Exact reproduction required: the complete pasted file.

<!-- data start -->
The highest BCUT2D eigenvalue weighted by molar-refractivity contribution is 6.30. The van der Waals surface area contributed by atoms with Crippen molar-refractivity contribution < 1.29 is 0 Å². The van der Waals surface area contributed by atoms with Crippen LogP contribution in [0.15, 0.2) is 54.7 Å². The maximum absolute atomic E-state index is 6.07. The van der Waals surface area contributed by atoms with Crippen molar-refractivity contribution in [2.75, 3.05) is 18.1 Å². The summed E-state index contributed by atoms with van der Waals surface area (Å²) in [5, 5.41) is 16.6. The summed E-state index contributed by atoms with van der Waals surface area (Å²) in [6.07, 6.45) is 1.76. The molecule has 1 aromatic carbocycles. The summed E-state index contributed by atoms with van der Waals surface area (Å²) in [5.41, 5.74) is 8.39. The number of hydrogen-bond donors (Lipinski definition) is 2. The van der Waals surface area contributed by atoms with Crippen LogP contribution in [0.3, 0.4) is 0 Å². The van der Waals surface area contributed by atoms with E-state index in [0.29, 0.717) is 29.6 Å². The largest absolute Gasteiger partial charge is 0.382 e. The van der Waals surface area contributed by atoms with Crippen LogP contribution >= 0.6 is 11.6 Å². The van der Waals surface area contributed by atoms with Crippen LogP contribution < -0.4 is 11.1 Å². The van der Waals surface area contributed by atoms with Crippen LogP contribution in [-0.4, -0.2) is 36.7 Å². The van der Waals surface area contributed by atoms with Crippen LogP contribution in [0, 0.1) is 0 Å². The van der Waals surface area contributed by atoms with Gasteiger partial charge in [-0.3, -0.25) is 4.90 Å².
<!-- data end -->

The highest BCUT2D eigenvalue weighted by molar-refractivity contribution is 6.30. The van der Waals surface area contributed by atoms with Crippen molar-refractivity contribution < 1.29 is 0 Å². The van der Waals surface area contributed by atoms with Crippen LogP contribution in [0.15, 0.2) is 54.7 Å². The maximum absolute atomic E-state index is 6.07. The van der Waals surface area contributed by atoms with Crippen molar-refractivity contribution in [2.75, 3.05) is 18.1 Å². The summed E-state index contributed by atoms with van der Waals surface area (Å²) in [5, 5.41) is 16.6. The summed E-state index contributed by atoms with van der Waals surface area (Å²) in [6.07, 6.45) is 1.76. The molecule has 1 aromatic carbocycles. The summed E-state index contributed by atoms with van der Waals surface area (Å²) in [5.41, 5.74) is 8.39. The number of hydrogen-bond donors (Lipinski definition) is 2. The van der Waals surface area contributed by atoms with Crippen LogP contribution in [0.3, 0.4) is 0 Å². The van der Waals surface area contributed by atoms with E-state index in [0.29, 0.717) is 29.6 Å². The largest absolute Gasteiger partial charge is 0.382 e. The van der Waals surface area contributed by atoms with Crippen LogP contribution >= 0.6 is 11.6 Å². The van der Waals surface area contributed by atoms with Crippen LogP contribution < -0.4 is 11.1 Å². The van der Waals surface area contributed by atoms with Crippen LogP contribution in [-0.4, -0.2) is 36.7 Å². The van der Waals surface area contributed by atoms with Crippen LogP contribution in [0, 0.1) is 0 Å². The van der Waals surface area contributed by atoms with Gasteiger partial charge in [-0.3, -0.25) is 4.90 Å².